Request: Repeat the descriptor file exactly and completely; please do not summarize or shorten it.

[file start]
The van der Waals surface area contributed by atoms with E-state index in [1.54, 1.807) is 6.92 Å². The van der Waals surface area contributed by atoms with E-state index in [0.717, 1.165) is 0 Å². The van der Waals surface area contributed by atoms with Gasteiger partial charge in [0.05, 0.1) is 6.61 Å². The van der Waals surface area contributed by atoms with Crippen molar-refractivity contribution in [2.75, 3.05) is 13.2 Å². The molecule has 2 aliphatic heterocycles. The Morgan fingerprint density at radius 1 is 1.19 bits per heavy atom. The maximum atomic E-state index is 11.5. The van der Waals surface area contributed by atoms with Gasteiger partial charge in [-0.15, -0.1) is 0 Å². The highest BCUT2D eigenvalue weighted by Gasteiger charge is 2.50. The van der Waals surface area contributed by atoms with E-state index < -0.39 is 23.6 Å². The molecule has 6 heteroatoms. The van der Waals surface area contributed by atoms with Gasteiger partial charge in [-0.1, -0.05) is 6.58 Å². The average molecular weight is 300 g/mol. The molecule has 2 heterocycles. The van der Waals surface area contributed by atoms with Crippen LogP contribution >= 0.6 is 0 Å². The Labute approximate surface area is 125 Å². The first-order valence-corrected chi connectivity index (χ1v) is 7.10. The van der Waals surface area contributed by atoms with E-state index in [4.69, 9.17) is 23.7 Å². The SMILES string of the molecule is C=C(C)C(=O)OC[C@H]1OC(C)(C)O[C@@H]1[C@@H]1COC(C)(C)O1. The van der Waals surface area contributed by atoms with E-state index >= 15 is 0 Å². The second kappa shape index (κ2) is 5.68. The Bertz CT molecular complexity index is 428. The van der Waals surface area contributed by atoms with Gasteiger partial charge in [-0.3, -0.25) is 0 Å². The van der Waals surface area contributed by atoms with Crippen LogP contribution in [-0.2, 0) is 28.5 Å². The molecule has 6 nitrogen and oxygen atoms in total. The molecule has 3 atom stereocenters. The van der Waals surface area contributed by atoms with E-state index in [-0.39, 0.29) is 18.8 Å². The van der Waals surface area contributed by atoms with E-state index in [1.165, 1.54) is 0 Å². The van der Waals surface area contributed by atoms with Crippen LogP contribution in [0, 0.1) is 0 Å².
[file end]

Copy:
The van der Waals surface area contributed by atoms with E-state index in [1.54, 1.807) is 6.92 Å². The van der Waals surface area contributed by atoms with E-state index in [0.717, 1.165) is 0 Å². The van der Waals surface area contributed by atoms with Gasteiger partial charge in [0.05, 0.1) is 6.61 Å². The van der Waals surface area contributed by atoms with Crippen molar-refractivity contribution in [2.75, 3.05) is 13.2 Å². The molecule has 2 aliphatic heterocycles. The Morgan fingerprint density at radius 1 is 1.19 bits per heavy atom. The maximum atomic E-state index is 11.5. The van der Waals surface area contributed by atoms with Gasteiger partial charge in [-0.15, -0.1) is 0 Å². The highest BCUT2D eigenvalue weighted by Gasteiger charge is 2.50. The van der Waals surface area contributed by atoms with E-state index < -0.39 is 23.6 Å². The molecule has 6 heteroatoms. The van der Waals surface area contributed by atoms with Gasteiger partial charge in [-0.1, -0.05) is 6.58 Å². The average molecular weight is 300 g/mol. The molecule has 2 heterocycles. The van der Waals surface area contributed by atoms with Crippen LogP contribution >= 0.6 is 0 Å². The Labute approximate surface area is 125 Å². The first-order valence-corrected chi connectivity index (χ1v) is 7.10. The van der Waals surface area contributed by atoms with E-state index in [4.69, 9.17) is 23.7 Å². The SMILES string of the molecule is C=C(C)C(=O)OC[C@H]1OC(C)(C)O[C@@H]1[C@@H]1COC(C)(C)O1. The van der Waals surface area contributed by atoms with E-state index >= 15 is 0 Å². The second kappa shape index (κ2) is 5.68. The Bertz CT molecular complexity index is 428. The van der Waals surface area contributed by atoms with Gasteiger partial charge in [-0.3, -0.25) is 0 Å². The van der Waals surface area contributed by atoms with Crippen LogP contribution in [-0.2, 0) is 28.5 Å². The molecule has 6 nitrogen and oxygen atoms in total. The molecule has 3 atom stereocenters. The van der Waals surface area contributed by atoms with E-state index in [-0.39, 0.29) is 18.8 Å². The van der Waals surface area contributed by atoms with E-state index in [1.165, 1.54) is 0 Å². The van der Waals surface area contributed by atoms with Crippen LogP contribution in [0, 0.1) is 0 Å².